Moreover, Tranio, Baptista, andBiondello pretend to not know and start calling him a lunatic, he thinks thatTranio and Biondello have murdered his son. When the officer is about to arrestthe older man, Lucentio and Bianca appear and they say they are married andLucentio explained everything that he did in order to get married with Bianca. After the confusion was solved the three newlywed couples gathered together in abanquet in Lucentio’s house. Hortensio and Lucentio are doubtful that Petruchiowas able to tame Katherine, therefore, they are laughing of him. Petruchio saysthat his wife is the most obedient one from the three of them. Nevertheless,each one of them called their wife.
Bianca said that she was too busy and cannotcome, the widow states that Hortensio should go her instead, and Katherine asbeing the most obedient she was the only one that went to her husband. Inaddition, Petruchio orders to Katherine to bring the other two wives to thedinning hall and delivers a lecture on the duty a wife owes her husband. Afterall, they agree that Petruchio has tamed quite well Katherine. Love and marriageare the concerns of Shakespeare’s Taming Of The Shrew.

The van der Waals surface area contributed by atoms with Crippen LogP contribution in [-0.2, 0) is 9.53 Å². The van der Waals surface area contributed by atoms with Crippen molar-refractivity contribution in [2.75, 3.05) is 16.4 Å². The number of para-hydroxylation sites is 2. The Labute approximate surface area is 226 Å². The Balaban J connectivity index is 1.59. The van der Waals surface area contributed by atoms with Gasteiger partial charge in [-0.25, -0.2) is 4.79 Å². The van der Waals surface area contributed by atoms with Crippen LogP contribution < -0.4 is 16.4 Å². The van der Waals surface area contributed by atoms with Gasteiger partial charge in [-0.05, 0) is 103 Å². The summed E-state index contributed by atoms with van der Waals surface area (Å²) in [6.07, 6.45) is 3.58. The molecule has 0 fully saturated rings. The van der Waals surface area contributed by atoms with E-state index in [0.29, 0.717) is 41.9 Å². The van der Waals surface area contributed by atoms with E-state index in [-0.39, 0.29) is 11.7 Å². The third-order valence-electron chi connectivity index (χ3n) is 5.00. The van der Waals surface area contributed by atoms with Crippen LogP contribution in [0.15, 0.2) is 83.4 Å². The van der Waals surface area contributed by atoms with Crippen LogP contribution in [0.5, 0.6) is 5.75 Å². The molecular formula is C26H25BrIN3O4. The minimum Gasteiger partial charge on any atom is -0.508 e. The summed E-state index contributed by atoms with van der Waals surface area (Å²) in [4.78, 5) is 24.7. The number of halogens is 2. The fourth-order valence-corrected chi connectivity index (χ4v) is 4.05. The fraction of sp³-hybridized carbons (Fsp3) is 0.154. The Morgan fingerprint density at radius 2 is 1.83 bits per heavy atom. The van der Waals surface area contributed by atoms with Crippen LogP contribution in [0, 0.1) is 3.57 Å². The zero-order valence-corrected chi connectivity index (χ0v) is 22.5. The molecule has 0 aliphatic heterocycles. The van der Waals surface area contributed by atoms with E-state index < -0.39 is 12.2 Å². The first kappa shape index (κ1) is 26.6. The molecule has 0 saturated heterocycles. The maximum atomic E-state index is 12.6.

The play offers differentmethods in courting a woman and choosing a mate and then coming to the termswith the mate that one has chosen. We see the differences of Petruchio-Katherineand Lucentio-Bianca. The unhappy Katherine discovers how to be a happyKatherine. Petruchio has turned her from unreasonable aggressiveness tounreasonable submission, in order to obtain a comfortable compromise.
On theother hand, Bianca seems to be apparently the ideal woman and at the end of theplay she seems to be unpleasant and bad-tempered, now that she is married. BibliographyShakespeare, William. The taming Of The Shrew. New York: Pocket Books,1992.